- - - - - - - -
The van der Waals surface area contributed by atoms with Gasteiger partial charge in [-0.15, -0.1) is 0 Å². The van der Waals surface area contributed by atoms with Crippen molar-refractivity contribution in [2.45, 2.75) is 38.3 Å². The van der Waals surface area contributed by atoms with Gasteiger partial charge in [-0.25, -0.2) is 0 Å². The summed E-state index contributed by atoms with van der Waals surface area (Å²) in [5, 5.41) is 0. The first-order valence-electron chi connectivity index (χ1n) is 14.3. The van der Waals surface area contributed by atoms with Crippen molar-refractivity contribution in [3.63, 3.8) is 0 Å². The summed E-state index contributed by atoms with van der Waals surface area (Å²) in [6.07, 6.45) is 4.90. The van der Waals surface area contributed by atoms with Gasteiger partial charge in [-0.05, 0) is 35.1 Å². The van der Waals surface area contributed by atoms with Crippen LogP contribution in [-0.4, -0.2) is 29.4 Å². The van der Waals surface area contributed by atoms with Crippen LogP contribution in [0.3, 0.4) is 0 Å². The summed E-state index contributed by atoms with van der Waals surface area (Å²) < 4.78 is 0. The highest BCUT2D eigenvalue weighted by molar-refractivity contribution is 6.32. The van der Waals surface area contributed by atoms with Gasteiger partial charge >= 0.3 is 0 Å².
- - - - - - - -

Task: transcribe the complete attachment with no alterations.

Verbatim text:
The van der Waals surface area contributed by atoms with Gasteiger partial charge in [-0.15, -0.1) is 0 Å². The van der Waals surface area contributed by atoms with Crippen molar-refractivity contribution in [2.45, 2.75) is 38.3 Å². The van der Waals surface area contributed by atoms with Gasteiger partial charge in [-0.25, -0.2) is 0 Å². The summed E-state index contributed by atoms with van der Waals surface area (Å²) in [5, 5.41) is 0. The first-order valence-electron chi connectivity index (χ1n) is 14.3. The van der Waals surface area contributed by atoms with Crippen molar-refractivity contribution in [3.63, 3.8) is 0 Å². The summed E-state index contributed by atoms with van der Waals surface area (Å²) in [6.07, 6.45) is 4.90. The van der Waals surface area contributed by atoms with Gasteiger partial charge in [-0.05, 0) is 35.1 Å². The van der Waals surface area contributed by atoms with Crippen LogP contribution in [-0.4, -0.2) is 29.4 Å². The van der Waals surface area contributed by atoms with Crippen LogP contribution in [0.3, 0.4) is 0 Å². The summed E-state index contributed by atoms with van der Waals surface area (Å²) < 4.78 is 0. The highest BCUT2D eigenvalue weighted by molar-refractivity contribution is 6.32. The van der Waals surface area contributed by atoms with Gasteiger partial charge >= 0.3 is 0 Å².